A Beginner’s Guide To Choosing Pistol Ammo

Don’t get lost in the sea of cartridge boxes at the gun shop! This article will point you in the right direction. MORE

SOURCE: Team Springfield, Posted by Kyle Schmidt

“We hold these truths to be self-evident, that all men are created equal.”

The authors of the Declaration of Independence were brilliant. The wording they used was so profound that it still has a tremendous impact on our lives today.

Sure, all people were created equal — but when it comes to ammunition, not so much.

THE AMMUNITION SPREAD
As a newer shooter, choosing ammunition can be a daunting task. Full-metal jacket, ball, hollow-point, wad-cutter, round-nose, flat-point, plated, coated, and the list goes on. These terms can seem pretty overwhelming, and these are just common types of pistol bullets.

So, how is a new shooter supposed to know what kind of ammunition to buy?

KEY COMPONENTS
Centerfire pistol and rifle ammunition are made up of four components:
Case
Primer
Powder
Bullet
(NOTE: I often hear people refer to a round of ammunition as a “bullet.” Although this is generally accepted slang for some, it can be confusing when discussing ammunition. For the purposes of this guide, when referring to a “bullet,” I am referring to the individual component that is a part of a single round of ammunition, which is also called a “cartridge”.)

pistol cartridge parts

Generally speaking, the two biggest variables in ammunition come from the powder and the bullet. The type and quantity of powder will predominantly affect the velocity of the bullet. The bullet design has a significant affect on accuracy and performance once the bullet impacts the target.

PURPOSE
When determining what ammunition to choose, the first question to ask is, “What’s it for?”

Ammunition is designed with a variety of purposes in mind — hunting, target shooting, competition, and personal defense among them.

HUNTING & PERSONAL DEFENSE
In general, ammunition made for hunting and personal defense is designed to have a higher velocity, a heavier bullet, and a bullet designed to expand when it strikes the target. Commonly, this type of ammunition is sold in containers of smaller quantities and often comes with a higher price tag. This ammunition generally has more felt recoil, which is more commonly referred to as “kick.”

defensive ammo

COMPETITION
Ammunition made for competition is usually designed with the specific requirements of a given type of competition in mind. Some competitions are heavily designed around extreme accuracy, while others may be more speed-oriented. Because some events require a great deal of accuracy, this may lead to an expensive bullet design and a higher cost. But it’s typically still less expensive than hunting ammunition.

Generally speaking, competition shooters look for ammunition that has less felt recoil. So, keep in mind that many competition shooters modify their guns so they will work with ammunition of different lengths and with ammunition that requires less energy to function the gun. Be cautious when purchasing ammunition designed for competition, as it may not function all firearms.

match handgun ammo

 

 

TARGET SHOOTING
“Target ammunition” is a general-purpose term. This is the ammunition you might see in bulk packaging at the sporting goods store. The bullets and powder used vary significantly. Unlike competition ammunition, this ammo is generally designed to function a wide variety of firearms reliably but does not have the same high level of felt recoil as the hunting or self-defense ammunition. This ammunition is probably the most common type purchased by the typical shooter for practice. This ammunition also gives shooters the most “bang” for their buck, as it can be the least expensive option.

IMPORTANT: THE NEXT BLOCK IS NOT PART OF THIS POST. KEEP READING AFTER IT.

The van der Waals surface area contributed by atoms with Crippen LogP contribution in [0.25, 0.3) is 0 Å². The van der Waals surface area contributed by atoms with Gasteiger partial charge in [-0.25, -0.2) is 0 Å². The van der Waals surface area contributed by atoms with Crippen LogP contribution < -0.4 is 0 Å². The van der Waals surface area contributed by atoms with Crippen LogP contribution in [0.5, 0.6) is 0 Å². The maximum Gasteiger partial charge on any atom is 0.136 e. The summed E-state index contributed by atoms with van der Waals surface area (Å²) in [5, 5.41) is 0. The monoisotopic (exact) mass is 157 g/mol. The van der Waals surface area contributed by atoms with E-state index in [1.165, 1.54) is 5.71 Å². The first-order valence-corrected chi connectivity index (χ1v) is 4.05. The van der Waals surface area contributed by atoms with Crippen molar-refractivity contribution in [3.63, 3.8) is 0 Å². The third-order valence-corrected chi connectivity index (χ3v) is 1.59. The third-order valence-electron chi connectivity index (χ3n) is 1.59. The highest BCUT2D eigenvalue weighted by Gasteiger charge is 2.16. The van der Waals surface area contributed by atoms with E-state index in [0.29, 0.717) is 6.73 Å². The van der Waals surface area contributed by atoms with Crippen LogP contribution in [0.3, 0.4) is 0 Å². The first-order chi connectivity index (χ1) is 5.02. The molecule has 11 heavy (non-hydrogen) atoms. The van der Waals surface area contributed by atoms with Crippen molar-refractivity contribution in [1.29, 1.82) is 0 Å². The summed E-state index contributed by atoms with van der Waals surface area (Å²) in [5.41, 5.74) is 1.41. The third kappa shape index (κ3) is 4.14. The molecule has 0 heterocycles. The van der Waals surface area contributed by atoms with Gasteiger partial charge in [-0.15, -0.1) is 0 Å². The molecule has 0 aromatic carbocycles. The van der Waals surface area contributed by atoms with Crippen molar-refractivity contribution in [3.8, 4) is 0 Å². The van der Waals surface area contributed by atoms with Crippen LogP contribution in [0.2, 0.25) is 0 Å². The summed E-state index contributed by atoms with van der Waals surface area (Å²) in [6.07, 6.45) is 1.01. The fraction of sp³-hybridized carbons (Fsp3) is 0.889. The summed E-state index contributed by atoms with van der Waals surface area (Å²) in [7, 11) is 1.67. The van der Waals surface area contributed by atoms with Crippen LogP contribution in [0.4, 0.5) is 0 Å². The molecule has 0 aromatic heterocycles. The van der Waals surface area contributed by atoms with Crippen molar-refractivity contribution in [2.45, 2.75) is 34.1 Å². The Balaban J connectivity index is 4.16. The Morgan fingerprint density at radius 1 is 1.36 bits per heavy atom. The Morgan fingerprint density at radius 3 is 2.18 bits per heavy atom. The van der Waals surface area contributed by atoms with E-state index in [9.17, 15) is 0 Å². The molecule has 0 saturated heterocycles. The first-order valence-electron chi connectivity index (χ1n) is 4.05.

bulk ammo

Most importantly, the ammunition you purchase needs to safely and reliably function the gun.

JUST REMEMBER — When purchasing ammunition, there are a couple of other things to consider before filling your home with a new type of ammo.

Quantity — Start in small quantities when purchasing new ammunition. Most places will not take ammunition back, so if you find out the ammunition does not function your gun and you just purchased thousands of rounds of it, you’ll be stuck with trying to sell it to someone else.

Function — Some guns just don’t like some ammunition. The ammo may work fine in one gun, but cause constant malfunctions in another.

Accuracy — Some bullets shoot better out of some guns than others. Even if you buy the latest, greatest new ammunition that your favorite YouTube video depicted to be the most accurate ammo in the history of the galaxy, it may not shoot well out of your barrel. Conversely, you may find that a particular bullet shoots well out of your gun that your know-it-all buddy says is terrible.

Manufacturer — Consider the source. I have seen numerous problems with ammunition over the years, including ammunition that did not have any powder and ammunition that had way too much powder. Occasionally, I have seen ammunition destroy a gun. I have even seen this happen with ammunition from well-known manufacturers. However, they have been responsive when paying for repairs or replacing the gun if needed. That same expectation may not be realistic for the small, garage-based ammunition companies.

ASK YOURSELF
At the end of the day, the ammo questions you need to ask yourself:
Will you shoot it?
Does it meet your reliability requirement?
Does it meet your accuracy requirement?
Does it meet your felt recoil requirement?
Does it meet your cost requirement?

If the answer to any of these questions is “no,” you probably shouldn’t purchase the ammo, as you likely won’t enjoy shooting it. If you don’t enjoy shooting it, the ammunition will just stay in the box and you won’t get any practice. If you don’t get any practice, you definitely will not get any better. And if you don’t get any better, you won’t ever get to experience the great enjoyment that comes from being a competent gun owner.

Springfield Armory® recommends you seek qualified and competent training from a certified instructor prior to handling any firearm and be sure to read your owner’s manual. These articles are considered to be suggestions and not recommendations from Springfield Armory®.

You’ll find all you need HERE!